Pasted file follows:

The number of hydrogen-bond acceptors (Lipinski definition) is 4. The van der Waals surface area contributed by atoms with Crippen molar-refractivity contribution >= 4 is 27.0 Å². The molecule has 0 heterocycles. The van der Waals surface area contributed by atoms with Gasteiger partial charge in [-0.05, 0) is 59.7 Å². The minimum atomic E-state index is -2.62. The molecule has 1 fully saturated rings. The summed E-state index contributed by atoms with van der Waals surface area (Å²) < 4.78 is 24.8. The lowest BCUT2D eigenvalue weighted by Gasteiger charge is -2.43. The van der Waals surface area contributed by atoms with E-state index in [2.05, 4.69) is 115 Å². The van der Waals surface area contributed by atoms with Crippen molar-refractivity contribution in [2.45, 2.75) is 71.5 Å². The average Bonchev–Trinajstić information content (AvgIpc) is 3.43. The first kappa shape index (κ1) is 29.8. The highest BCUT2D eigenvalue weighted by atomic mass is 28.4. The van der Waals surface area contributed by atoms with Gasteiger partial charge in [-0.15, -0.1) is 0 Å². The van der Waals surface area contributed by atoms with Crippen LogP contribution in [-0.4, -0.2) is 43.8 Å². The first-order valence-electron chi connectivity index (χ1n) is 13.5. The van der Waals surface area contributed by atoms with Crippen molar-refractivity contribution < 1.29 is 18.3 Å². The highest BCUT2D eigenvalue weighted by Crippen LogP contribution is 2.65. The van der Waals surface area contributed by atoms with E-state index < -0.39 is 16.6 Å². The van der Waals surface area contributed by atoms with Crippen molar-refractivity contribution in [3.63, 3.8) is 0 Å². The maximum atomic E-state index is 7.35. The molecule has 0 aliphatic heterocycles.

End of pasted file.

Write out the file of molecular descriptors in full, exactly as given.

The number of hydrogen-bond acceptors (Lipinski definition) is 4. The van der Waals surface area contributed by atoms with Crippen molar-refractivity contribution >= 4 is 27.0 Å². The molecule has 0 heterocycles. The van der Waals surface area contributed by atoms with Gasteiger partial charge in [-0.05, 0) is 59.7 Å². The minimum atomic E-state index is -2.62. The molecule has 1 fully saturated rings. The summed E-state index contributed by atoms with van der Waals surface area (Å²) < 4.78 is 24.8. The lowest BCUT2D eigenvalue weighted by Gasteiger charge is -2.43. The van der Waals surface area contributed by atoms with E-state index in [2.05, 4.69) is 115 Å². The van der Waals surface area contributed by atoms with Crippen molar-refractivity contribution in [2.45, 2.75) is 71.5 Å². The average Bonchev–Trinajstić information content (AvgIpc) is 3.43. The first kappa shape index (κ1) is 29.8. The highest BCUT2D eigenvalue weighted by atomic mass is 28.4. The van der Waals surface area contributed by atoms with Gasteiger partial charge in [-0.15, -0.1) is 0 Å². The van der Waals surface area contributed by atoms with Crippen LogP contribution in [-0.4, -0.2) is 43.8 Å². The first-order valence-electron chi connectivity index (χ1n) is 13.5. The van der Waals surface area contributed by atoms with Crippen molar-refractivity contribution < 1.29 is 18.3 Å². The highest BCUT2D eigenvalue weighted by Crippen LogP contribution is 2.65. The van der Waals surface area contributed by atoms with E-state index < -0.39 is 16.6 Å². The van der Waals surface area contributed by atoms with Crippen molar-refractivity contribution in [3.63, 3.8) is 0 Å². The maximum atomic E-state index is 7.35. The molecule has 0 aliphatic heterocycles.